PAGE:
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Here's a new idea for Google to make money and cover the costs of processing / filtering billions of messages per day.

This is a solution to eliminate spam as well, without too many false positives as currently.

Solution: Google to create its own newsletter management system!

Or at least, Google works with major providers (Vertical Response, Constant Contact, iContact, Mail Chimp etc.) to allow their clients (the companies sending billions of messages each day, such as LinkedIn) to pay a fee based on volume. The fee would help the sender to not end up in Gmail spam box, as long as it complies with Google policies. Even better: let Google offer this newsletter management service directly to clients who want to reach Gmail more effectively, under Google's controls and conditions.

I believe Google is now in position to offer this service, as more than 50% of new personal email accounts currently created are Gmail, and they last much longer than any corporate email accounts (you don't lose your Gmail account when you lose your job). Indeed, we would be one of the first clients to sign up with Gmail Contact (that's the name I have invented for the Google newsletter management service). Google could reasonably charge $100 per 20,000 messages sent to Gmail accounts: the potential revenue is huge.

If Google would offer this service internally (rather than through a 3rd party such as Constant Contact), they would make more money and have more control, and the task of eliminating spam would be easier and less costly.

Currently, since Google offers none of these services, we face the following issues:

  • A big component in Gmail anti-spam technology is collaborative filtering algorithms: your newsletter quickly ends up in the spam box, a few milliseconds after the delivery process has started, if too many users complaint about it, do not open it, or don't click
  • Thus fraudsters can create tons of fake Gmail accounts to boost the "open" and "click" rates so that their spam goes through, leveraging collaborative filtering to their advantage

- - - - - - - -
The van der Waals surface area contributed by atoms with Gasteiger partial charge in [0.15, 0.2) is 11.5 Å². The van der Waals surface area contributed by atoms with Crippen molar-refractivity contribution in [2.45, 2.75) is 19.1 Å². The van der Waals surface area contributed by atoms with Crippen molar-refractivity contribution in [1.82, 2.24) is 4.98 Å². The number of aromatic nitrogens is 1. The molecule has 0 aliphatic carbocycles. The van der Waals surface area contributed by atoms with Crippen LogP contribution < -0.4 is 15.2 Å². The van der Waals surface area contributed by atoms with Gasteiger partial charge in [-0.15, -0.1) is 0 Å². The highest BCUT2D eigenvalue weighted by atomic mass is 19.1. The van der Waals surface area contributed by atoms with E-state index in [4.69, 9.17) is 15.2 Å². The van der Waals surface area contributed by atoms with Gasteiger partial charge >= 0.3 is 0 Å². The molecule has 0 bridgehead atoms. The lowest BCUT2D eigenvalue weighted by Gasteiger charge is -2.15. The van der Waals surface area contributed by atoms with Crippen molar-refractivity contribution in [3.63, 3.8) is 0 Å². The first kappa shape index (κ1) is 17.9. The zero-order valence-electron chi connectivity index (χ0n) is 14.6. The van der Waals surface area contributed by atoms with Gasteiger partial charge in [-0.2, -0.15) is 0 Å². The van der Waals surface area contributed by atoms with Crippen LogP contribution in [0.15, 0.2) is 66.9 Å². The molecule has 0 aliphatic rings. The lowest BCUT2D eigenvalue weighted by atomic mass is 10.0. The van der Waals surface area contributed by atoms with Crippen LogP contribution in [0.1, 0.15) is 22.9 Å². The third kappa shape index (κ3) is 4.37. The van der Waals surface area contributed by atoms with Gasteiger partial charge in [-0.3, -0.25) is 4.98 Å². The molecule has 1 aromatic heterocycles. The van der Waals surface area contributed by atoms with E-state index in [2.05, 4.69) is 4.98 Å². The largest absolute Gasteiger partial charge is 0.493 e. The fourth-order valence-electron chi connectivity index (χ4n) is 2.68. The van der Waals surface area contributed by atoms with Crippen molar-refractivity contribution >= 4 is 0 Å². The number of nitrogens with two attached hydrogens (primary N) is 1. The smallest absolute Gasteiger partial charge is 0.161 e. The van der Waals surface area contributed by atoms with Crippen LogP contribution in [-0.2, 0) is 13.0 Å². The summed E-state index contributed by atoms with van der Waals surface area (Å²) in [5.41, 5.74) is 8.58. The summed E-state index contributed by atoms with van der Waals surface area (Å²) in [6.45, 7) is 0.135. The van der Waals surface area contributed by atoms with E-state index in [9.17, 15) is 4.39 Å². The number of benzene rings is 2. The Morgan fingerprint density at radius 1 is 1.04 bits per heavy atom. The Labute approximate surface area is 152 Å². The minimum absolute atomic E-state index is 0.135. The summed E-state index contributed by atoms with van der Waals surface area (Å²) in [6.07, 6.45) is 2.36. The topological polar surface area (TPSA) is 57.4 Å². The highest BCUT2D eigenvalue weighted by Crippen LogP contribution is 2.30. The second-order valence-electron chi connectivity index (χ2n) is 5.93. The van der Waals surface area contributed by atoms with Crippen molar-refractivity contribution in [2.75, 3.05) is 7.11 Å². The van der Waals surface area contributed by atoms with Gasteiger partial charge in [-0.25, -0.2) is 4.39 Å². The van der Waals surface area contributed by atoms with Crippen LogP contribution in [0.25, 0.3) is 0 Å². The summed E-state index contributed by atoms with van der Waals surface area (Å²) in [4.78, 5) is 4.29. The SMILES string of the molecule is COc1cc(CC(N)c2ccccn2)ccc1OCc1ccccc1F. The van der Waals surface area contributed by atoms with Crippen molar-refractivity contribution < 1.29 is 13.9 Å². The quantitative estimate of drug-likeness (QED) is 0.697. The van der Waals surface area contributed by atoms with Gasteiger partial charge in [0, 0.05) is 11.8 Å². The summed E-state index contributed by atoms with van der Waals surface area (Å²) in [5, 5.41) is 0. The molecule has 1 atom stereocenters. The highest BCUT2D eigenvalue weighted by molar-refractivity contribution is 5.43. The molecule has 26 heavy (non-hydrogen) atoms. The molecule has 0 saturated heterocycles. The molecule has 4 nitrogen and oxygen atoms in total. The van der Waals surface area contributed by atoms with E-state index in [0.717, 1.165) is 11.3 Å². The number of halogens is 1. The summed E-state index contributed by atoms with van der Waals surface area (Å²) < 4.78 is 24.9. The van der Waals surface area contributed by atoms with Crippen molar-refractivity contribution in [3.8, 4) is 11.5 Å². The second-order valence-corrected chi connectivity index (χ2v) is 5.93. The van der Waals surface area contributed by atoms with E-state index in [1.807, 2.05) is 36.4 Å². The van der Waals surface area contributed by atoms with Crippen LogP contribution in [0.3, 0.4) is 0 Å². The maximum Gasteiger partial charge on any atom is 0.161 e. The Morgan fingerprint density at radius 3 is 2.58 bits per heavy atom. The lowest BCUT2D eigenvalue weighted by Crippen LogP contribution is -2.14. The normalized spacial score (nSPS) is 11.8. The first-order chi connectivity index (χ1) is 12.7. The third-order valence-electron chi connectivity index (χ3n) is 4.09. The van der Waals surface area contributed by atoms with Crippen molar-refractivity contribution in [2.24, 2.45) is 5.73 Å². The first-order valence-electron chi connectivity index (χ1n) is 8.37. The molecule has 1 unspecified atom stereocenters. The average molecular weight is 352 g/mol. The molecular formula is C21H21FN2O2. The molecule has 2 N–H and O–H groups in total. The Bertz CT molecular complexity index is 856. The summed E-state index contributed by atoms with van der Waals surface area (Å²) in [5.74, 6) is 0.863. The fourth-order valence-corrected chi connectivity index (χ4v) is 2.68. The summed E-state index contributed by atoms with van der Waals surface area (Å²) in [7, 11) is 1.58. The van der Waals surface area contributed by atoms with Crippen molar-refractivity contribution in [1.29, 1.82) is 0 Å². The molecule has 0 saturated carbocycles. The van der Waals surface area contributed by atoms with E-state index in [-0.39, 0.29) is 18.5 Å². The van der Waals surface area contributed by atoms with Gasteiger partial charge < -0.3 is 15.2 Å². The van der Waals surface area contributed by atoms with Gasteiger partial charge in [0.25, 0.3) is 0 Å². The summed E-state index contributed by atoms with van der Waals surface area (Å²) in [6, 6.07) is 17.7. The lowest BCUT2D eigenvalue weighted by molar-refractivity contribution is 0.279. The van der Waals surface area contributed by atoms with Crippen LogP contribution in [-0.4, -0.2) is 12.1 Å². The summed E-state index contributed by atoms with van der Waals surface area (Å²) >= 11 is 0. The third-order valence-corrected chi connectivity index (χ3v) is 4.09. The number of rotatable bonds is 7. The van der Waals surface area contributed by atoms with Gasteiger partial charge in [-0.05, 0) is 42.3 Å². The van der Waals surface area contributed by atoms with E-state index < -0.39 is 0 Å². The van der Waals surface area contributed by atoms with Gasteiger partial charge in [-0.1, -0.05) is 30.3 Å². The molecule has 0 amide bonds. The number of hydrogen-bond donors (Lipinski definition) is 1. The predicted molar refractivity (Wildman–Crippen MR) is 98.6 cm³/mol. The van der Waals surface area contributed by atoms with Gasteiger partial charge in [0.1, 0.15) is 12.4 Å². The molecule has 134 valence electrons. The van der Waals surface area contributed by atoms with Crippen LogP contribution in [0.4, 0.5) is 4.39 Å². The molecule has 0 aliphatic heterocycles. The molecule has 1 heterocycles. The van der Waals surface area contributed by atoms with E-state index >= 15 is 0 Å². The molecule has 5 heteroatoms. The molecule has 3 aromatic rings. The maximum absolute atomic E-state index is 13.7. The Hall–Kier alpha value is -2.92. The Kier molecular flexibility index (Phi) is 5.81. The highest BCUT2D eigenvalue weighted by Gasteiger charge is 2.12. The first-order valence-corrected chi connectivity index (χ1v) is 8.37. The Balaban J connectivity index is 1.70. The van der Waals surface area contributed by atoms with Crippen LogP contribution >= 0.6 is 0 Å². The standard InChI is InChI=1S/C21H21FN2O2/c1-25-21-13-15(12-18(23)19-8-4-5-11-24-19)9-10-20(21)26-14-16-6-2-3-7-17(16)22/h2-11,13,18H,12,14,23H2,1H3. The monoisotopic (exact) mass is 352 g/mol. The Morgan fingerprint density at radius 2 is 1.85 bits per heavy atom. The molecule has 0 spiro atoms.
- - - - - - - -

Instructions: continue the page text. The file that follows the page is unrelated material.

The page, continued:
• Fraudsters can also use tons of fake Gmail accounts to fraudulently and massively flag email received from real companies or competitors, as fraud.
  • Newsletter are delivered way too fast: 100,000 messages are typically delivered in 5 minutes by newsletter management companies. If Gmail was delivering these newsletters via their own system (say Gmail Contact), then it could deliver much more slowly, and thus do a much better job at controlling spam without creating tons of false positives.

In the meanwhile, a solution for companies regularly sending newsletters to a large number of subscribers is to:

  1. Create a special segment for all Gmail accounts, and use that segment more sparingly. In our case, it turns out that our Gmail segment is the best one (among all our segments), in terms of low churn, open and click rate - if we do not use it too frequently, and reserve it for our best messages.
  2. Ask your newsletter management vendor to use a dedicated IP to send messages
  3. Every three months, remove all subscribers who never open or even those who never clicked (though you will lose good subscribers with email clients having images turned off)
  4. Create SFP records.

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Yes, and perhaps they might simplify this idea a bit--like Comcast started charging Neflix for the traffic it was causing--Google should just work with the big ESP's (email service providers) to authenticate their practices and give better delivery--the ESP could just pay a small cut to Google (say $40 to $60 per 20,000) and then it's a win-win: costs of email deployment would be reduced for the ESP, and Google gets better results for their customers, doesn't need to get into the email services, and can effectively manage its network traffic and reduce spam.

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